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# [HCG27-04] Cyclic steps formed by long-runout turbidity currents

Keywords:cyclic steps, turbidity currents, submarine bedform

Integrating the Reynolds-averaged Navier-Stokes equations and continuity equation over the high concentrated lower layer, we obtain the boundary layer approximated (layer-averaged) momentum and continuity equations. In the integration, it is possible to simplify the governing equations by ignoring the entertainment from the top of the high concentrated lower layer with the assumption that the Reynolds stress becomes almost zero and the shear stress almost vanishes there. In addition to the momentum equations and continuity equation, we employ the diffusion/dispersion equation of suspended sediment, and the continuity equation of sediment (Exner equation).

The unknown variables in the problem are four: the velocity, the layer thickness, the layer-averaged suspended sediment concentration, and the bed elevation. The governing equations are the layer-averaged momentum and continuity equations, the layer-averaged diffusion/dispersion equation of suspended sediment, and the continuity equation of sediment (Exner equation). The boundary conditions for this problem are that the momentum has to be continuous before and after each hydraulic jump. More specifically, the velocity and the layer thickness have to satisfy the jump condition before and after each jump. In addition, the suspended sediment concentration has to be continuous at the jump.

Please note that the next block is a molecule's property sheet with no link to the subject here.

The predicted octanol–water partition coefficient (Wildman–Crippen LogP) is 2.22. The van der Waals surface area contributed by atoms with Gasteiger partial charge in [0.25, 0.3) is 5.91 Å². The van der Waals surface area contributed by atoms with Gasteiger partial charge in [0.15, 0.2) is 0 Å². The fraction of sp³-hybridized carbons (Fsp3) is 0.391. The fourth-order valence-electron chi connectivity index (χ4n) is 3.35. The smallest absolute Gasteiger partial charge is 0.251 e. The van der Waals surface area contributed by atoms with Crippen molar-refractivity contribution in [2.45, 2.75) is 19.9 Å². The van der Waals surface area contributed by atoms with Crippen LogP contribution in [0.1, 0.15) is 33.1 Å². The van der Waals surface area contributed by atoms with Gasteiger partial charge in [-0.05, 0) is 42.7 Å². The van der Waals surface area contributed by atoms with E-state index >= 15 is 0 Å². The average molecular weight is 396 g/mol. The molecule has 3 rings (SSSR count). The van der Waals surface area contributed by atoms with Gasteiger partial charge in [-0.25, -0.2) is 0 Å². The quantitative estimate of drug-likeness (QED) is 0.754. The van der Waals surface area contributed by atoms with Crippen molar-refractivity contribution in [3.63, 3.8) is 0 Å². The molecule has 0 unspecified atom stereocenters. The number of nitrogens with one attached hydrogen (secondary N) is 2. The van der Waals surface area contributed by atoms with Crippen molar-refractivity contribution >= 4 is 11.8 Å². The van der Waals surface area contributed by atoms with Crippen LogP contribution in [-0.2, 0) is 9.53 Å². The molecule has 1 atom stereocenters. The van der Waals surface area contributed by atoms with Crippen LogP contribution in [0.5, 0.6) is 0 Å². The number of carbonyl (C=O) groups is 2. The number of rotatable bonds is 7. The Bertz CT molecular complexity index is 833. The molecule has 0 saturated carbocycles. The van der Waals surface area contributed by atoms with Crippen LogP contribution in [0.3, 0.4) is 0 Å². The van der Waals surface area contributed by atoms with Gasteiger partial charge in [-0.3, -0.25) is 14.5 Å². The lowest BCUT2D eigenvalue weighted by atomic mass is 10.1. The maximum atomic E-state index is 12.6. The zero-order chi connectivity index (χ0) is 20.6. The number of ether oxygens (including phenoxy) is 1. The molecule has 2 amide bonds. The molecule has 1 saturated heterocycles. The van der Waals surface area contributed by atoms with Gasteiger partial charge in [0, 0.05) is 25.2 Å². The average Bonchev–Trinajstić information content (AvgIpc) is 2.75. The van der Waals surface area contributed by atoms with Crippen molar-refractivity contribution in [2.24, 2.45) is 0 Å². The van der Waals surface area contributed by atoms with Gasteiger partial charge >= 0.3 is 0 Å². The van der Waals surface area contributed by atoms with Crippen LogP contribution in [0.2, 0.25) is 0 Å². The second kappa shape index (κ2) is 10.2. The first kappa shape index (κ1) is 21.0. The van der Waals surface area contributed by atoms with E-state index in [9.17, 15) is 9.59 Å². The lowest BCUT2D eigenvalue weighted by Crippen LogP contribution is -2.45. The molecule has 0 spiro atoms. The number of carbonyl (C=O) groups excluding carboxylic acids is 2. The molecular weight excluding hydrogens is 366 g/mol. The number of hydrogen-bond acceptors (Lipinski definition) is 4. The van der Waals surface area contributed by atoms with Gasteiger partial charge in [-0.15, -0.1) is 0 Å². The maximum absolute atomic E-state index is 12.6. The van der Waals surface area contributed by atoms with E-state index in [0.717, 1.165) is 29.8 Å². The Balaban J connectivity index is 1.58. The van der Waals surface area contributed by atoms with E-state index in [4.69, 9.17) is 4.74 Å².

We solve the problem numerically, and obtain the wavelengths of steps. The wavelength of a long-run out turbidity current is determined by the thickness of the high-concentration layer near the bottom. It is shown that the wavelengths obtained in the analysis agree relatively well with the observation.